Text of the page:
Gertie’s Giveaway Dress – Part 4 (the skirt)

I left off earlier this week with a skirt conundrum. Thanks to Beth @ After Dark Sewing for her advice. It was really helpful! I did decide, though, to go with a pleated skirt instead of circle one.  I’m still a bit conflicted, but I’ve thought a lot about it. Here’s my pros-cons list:

Pros of a circle skirt:

  1. It avoids the awkward stripes curve. You know how stripes form an upside-down U-shape in circle skirts because of how the fabric hangs? It’s a little thing, but one that happens to be on my list of pet peeves. I don’t know why it bothers me so much, but it really does.
  2. It uses my fabric more efficiently. I’m already running out of fabric and getting a circle skirt cut out was going to be a nightmare and leave me with really awkward (useless) scraps.
  3. No ugly un-matched seams. As I discussed in my second post about this project, the plaid doesn’t match itself when right-sides-together, making matching the pattern impossible to do correctly and difficult to fake. (And I’m not sure if I would even have enough fabric to try to match the seams, let alone succeed).
  4. I love a good pleated skirt. Simple as that.

Cons of a circle skirt:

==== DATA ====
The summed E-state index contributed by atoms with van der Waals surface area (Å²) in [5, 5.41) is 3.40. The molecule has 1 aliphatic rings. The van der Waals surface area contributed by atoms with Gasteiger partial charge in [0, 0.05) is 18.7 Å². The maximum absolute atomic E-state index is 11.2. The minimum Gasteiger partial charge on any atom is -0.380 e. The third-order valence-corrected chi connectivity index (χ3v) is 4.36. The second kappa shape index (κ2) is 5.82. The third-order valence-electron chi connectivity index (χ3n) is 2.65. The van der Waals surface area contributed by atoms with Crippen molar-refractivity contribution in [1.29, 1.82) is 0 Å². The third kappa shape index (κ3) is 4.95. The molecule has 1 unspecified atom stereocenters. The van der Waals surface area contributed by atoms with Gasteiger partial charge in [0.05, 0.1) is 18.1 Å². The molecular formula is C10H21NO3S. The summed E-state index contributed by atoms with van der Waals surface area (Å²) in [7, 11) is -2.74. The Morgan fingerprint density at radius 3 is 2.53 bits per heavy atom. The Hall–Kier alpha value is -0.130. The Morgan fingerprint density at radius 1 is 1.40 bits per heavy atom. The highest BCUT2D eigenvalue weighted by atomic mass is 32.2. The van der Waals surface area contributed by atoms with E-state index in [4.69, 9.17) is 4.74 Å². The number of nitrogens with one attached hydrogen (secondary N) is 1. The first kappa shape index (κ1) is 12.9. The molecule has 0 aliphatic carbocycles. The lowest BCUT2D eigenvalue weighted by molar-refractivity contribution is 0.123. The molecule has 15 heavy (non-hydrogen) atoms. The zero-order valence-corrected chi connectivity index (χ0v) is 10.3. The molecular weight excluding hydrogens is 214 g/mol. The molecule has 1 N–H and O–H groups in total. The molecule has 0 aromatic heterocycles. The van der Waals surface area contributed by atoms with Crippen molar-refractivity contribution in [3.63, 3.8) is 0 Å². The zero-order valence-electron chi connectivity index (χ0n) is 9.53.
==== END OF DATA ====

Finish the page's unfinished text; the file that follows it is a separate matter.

1. It’s the same silhouette as my striped dress. That’s a really petty reason, but one of my new year’s sewing resolutions was to try out new silhouettes, so it’s a big one for me. I like originality.
  2. It goes away from the pattern’s circle skirt. The rules for Gertie’s Grand Giveaway don’t specify how much manipulation is or isn’t allowed, but I feel like less is probably better.

For me, these two reasons both seem stupid. I mean, I have legitimate reasons for both, but I feel like I should care more about making a dress I’m proud of than one that follows rules that may or may not exist or that involves a new silhouette purely for that purpose. So, I decided to make the dress I like artistically because screw resolutions and maybe-existing rules. 

The Sewing

I used the plaid pattern to mark out the pleat depth, starting in the center of my fabric and working outward from the center. (This is the same technique I used for the striped dress’s skirt and it works really well. It’s so much nicer than measuring out pleats.) I got ridiculously lucky and the amount of fabric I had ended up being the exact amount I needed 🙂

pleats

pleats
a peek under the fold so you can see how I used the pattern repeat to pleat

 

And then I put it on my dress form.

pleated skirt

I liked how the skirt was hanging, so I decided to pin the bodice on, pinning the piping at the seam too. This was my make-or-break moment.

wpid-20150116_165712.jpg

There aren’t even words to describe how much I love it. A few of  my friends arrived right as I was pinning it and we all gasped. Seriously. I’m going to have to make this dress a few more times because my friends all want one 🙂

The belt is a bit too wide, but that’s not a problem because I didn’t pin under the seam allowances so they’ll get smaller.

plaid dress

Though badly pinned, I still really like how the back looks.

So basically: skirt is done, dress is almost done, and it looks amazing. I’m totally excited 🙂

What do you guys think?

–Samantha

 

 


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